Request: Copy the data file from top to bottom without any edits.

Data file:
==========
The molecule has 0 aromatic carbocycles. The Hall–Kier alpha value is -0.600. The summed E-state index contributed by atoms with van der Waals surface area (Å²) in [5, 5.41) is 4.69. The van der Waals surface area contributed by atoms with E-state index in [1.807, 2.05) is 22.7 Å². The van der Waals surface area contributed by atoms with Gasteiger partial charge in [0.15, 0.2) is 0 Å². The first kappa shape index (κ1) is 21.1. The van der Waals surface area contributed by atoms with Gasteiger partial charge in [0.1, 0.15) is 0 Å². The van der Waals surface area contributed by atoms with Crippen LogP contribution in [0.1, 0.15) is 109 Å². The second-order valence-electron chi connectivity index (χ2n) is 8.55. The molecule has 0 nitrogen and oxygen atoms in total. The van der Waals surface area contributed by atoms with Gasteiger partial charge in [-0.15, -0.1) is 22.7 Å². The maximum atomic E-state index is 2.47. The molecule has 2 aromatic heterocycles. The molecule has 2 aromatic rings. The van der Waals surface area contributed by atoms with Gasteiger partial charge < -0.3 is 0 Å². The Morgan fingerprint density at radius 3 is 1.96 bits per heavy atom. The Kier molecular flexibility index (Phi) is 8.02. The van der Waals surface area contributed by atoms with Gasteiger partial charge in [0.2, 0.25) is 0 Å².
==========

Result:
The molecule has 0 aromatic carbocycles. The Hall–Kier alpha value is -0.600. The summed E-state index contributed by atoms with van der Waals surface area (Å²) in [5, 5.41) is 4.69. The van der Waals surface area contributed by atoms with E-state index in [1.807, 2.05) is 22.7 Å². The van der Waals surface area contributed by atoms with Gasteiger partial charge in [0.15, 0.2) is 0 Å². The first kappa shape index (κ1) is 21.1. The van der Waals surface area contributed by atoms with Gasteiger partial charge in [0.1, 0.15) is 0 Å². The van der Waals surface area contributed by atoms with Crippen LogP contribution in [0.1, 0.15) is 109 Å². The second-order valence-electron chi connectivity index (χ2n) is 8.55. The molecule has 0 nitrogen and oxygen atoms in total. The van der Waals surface area contributed by atoms with Gasteiger partial charge in [-0.15, -0.1) is 22.7 Å². The maximum atomic E-state index is 2.47. The molecule has 2 aromatic heterocycles. The molecule has 2 aromatic rings. The van der Waals surface area contributed by atoms with Gasteiger partial charge < -0.3 is 0 Å². The Morgan fingerprint density at radius 3 is 1.96 bits per heavy atom. The Kier molecular flexibility index (Phi) is 8.02. The van der Waals surface area contributed by atoms with Gasteiger partial charge in [0.2, 0.25) is 0 Å².